Kei Tua o te Pae/Assessment for Learning: Early Childhood Exemplars is a
best practice guide that will help teachers continue to improve the quality of
their teaching. The Ministry of Education is currently
supporting the implementation of the early childhood assessment
exemplars, Kei Tua o te Pae. The exemplars are a series of books that will help
teachers to understand and strengthen children’s learning. It also shows how
children, parents and wh?nau (extended family) can contribute to this assessment
and ongoing learning.  This best practice
assessment is widely used in New Zealand early childhood centres. The framework
for the development of the exemplars emerged from the philosophy of Te Wh?riki. The philosophy
sets out four broad principles, a set of strands, and goals for each strand
(MyECE, 2017). The principles include empowerment, holistic development, family
and community, and relationships. The four principles of Te Wh?riki are also
principles for assessment. The exemplars strongly reflect the principles of Te
Wh?riki and socio-cultural approaches to learning and teaching. The core
framework of noticing, recognizing and responding is at the heart of effective
assessment and quality teaching practice. Research and evaluation of Kei Tua o
te Pae has found that the professional development had a positive impact on
assessment practices over the timed period of the professional development and
beyond. There is evidence from the evaluation that the assessment had
strengthened sociocultural practices in early childhood services and
significant steps were taken in building an assessment community of practice
inclusive educators, children and parents. Educators had established processes
for linking assessment to curriculum planning, and there was extensive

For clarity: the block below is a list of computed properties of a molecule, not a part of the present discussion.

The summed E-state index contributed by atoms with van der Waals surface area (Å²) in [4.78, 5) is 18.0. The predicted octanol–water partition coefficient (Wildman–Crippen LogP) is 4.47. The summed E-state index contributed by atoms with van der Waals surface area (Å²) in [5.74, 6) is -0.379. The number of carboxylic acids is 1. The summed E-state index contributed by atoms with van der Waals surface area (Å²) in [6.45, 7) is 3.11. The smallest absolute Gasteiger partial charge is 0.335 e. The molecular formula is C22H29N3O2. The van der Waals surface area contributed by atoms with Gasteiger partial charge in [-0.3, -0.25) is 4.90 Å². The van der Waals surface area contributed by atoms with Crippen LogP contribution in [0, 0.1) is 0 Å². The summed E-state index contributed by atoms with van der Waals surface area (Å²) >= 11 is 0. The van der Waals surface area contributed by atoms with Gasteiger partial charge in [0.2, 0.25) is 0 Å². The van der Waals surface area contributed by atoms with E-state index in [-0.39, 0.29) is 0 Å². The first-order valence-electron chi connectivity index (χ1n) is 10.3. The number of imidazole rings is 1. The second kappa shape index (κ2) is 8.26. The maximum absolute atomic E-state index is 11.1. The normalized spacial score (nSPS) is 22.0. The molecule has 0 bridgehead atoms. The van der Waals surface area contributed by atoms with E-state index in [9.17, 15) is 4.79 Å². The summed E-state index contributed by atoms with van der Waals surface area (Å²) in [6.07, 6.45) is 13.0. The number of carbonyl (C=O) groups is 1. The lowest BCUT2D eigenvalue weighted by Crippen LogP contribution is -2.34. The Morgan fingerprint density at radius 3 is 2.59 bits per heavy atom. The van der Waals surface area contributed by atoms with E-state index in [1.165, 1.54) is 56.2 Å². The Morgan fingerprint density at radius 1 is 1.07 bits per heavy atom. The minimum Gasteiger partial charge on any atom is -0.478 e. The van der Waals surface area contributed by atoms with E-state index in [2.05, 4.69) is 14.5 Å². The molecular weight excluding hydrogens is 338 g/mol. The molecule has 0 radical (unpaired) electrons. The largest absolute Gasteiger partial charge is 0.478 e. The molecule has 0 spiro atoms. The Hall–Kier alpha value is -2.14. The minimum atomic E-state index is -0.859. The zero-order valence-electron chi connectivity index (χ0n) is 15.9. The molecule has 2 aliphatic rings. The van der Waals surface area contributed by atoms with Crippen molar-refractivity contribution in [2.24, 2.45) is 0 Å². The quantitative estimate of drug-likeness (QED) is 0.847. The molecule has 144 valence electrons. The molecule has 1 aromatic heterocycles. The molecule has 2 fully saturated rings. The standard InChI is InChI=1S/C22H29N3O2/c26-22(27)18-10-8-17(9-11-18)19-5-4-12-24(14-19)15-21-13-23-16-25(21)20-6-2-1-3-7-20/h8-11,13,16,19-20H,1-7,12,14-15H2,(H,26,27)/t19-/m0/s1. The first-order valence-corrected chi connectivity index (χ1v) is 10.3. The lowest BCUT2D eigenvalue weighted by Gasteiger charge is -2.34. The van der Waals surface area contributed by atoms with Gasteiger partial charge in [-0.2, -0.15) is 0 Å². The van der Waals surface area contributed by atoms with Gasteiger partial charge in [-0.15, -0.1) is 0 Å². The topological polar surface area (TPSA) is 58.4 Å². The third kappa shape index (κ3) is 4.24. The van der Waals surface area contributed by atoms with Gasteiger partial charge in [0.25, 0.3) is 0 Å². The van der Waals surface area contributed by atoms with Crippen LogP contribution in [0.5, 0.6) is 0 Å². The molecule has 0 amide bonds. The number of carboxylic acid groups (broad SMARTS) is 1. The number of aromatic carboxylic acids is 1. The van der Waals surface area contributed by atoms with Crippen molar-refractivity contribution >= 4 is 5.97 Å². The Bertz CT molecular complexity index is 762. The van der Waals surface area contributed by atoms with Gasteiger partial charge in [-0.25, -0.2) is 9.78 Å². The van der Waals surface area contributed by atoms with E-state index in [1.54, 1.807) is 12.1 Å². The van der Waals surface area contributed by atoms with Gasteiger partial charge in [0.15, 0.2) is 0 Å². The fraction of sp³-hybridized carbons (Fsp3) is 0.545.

collaboration between educators in the noticing, recognizing and responding
aspects of formative assessment practice.

Tua o te Pae is a quality assurance program that may be comparable to ECERS-R
and ELCAQI. It is a multidimensional program consisted of 20 individual books ranging
from inclusion, to academics, to community and culture. Similar to ELCAQI, Kei
Tua o te Pae provides guidelines for a range of ages, specifically birth
through six, and provides additional details regarding infants and toddlers. Additionally,
Kei Tua o te Pae is unique from the previously mentioned programs as it does
not provide a checklist but rather guidelines and recommendations with examples
for educators to follow in order to ensure the highest quality care. When
considering How Does Learning Happen? in correlation with Kei Tua o te Pae, the
assessment directly covers two of the four principles of How Does Learning
Happen?; belonging and well-being. The assessment also focuses on
communication, exploration, and contribution which are all in line with the
remaining principles of engagement and expression.

Learning Programs

            When considering the above quality assurance
programs, many are applicable, and the procedures are typically transferable to
early learning problems. As previously mentioned, ROSIE focuses on developing
an inspiring environment for young children. Therefore, ROSIE may be applied to
early learning programs in order to ensure that the environment is